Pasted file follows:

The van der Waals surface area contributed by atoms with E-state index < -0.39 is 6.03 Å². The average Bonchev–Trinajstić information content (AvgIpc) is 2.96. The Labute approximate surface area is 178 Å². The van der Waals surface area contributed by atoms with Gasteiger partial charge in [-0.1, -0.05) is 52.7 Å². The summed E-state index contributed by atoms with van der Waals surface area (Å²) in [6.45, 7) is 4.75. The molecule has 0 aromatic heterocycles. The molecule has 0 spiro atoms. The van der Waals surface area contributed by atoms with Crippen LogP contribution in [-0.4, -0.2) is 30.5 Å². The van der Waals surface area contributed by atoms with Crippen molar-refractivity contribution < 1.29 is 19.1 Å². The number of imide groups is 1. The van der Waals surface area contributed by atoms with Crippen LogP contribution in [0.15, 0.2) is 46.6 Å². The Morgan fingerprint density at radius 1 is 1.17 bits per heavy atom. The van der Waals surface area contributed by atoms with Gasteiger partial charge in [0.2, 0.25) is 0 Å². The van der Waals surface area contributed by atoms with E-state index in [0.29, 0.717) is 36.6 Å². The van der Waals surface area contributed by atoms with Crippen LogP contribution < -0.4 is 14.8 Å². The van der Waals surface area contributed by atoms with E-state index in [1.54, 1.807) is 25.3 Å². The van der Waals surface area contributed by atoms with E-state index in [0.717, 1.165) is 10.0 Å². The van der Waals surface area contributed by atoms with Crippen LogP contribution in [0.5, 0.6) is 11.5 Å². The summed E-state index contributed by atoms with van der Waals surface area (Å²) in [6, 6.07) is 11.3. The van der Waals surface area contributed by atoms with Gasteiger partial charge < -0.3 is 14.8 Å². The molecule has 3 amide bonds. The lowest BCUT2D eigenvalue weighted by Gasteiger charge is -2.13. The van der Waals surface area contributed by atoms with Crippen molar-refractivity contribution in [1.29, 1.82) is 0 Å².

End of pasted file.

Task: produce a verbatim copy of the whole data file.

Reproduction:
The van der Waals surface area contributed by atoms with E-state index < -0.39 is 6.03 Å². The average Bonchev–Trinajstić information content (AvgIpc) is 2.96. The Labute approximate surface area is 178 Å². The van der Waals surface area contributed by atoms with Gasteiger partial charge in [-0.1, -0.05) is 52.7 Å². The summed E-state index contributed by atoms with van der Waals surface area (Å²) in [6.45, 7) is 4.75. The molecule has 0 aromatic heterocycles. The molecule has 0 spiro atoms. The van der Waals surface area contributed by atoms with Crippen LogP contribution in [-0.4, -0.2) is 30.5 Å². The van der Waals surface area contributed by atoms with Crippen molar-refractivity contribution < 1.29 is 19.1 Å². The number of imide groups is 1. The van der Waals surface area contributed by atoms with Crippen LogP contribution in [0.15, 0.2) is 46.6 Å². The Morgan fingerprint density at radius 1 is 1.17 bits per heavy atom. The van der Waals surface area contributed by atoms with Gasteiger partial charge in [0.2, 0.25) is 0 Å². The van der Waals surface area contributed by atoms with E-state index in [0.29, 0.717) is 36.6 Å². The van der Waals surface area contributed by atoms with Crippen LogP contribution < -0.4 is 14.8 Å². The van der Waals surface area contributed by atoms with E-state index in [1.54, 1.807) is 25.3 Å². The van der Waals surface area contributed by atoms with E-state index in [0.717, 1.165) is 10.0 Å². The van der Waals surface area contributed by atoms with Crippen LogP contribution in [0.5, 0.6) is 11.5 Å². The summed E-state index contributed by atoms with van der Waals surface area (Å²) in [6, 6.07) is 11.3. The van der Waals surface area contributed by atoms with Gasteiger partial charge < -0.3 is 14.8 Å². The molecule has 3 amide bonds. The lowest BCUT2D eigenvalue weighted by Gasteiger charge is -2.13. The van der Waals surface area contributed by atoms with Crippen molar-refractivity contribution in [1.29, 1.82) is 0 Å².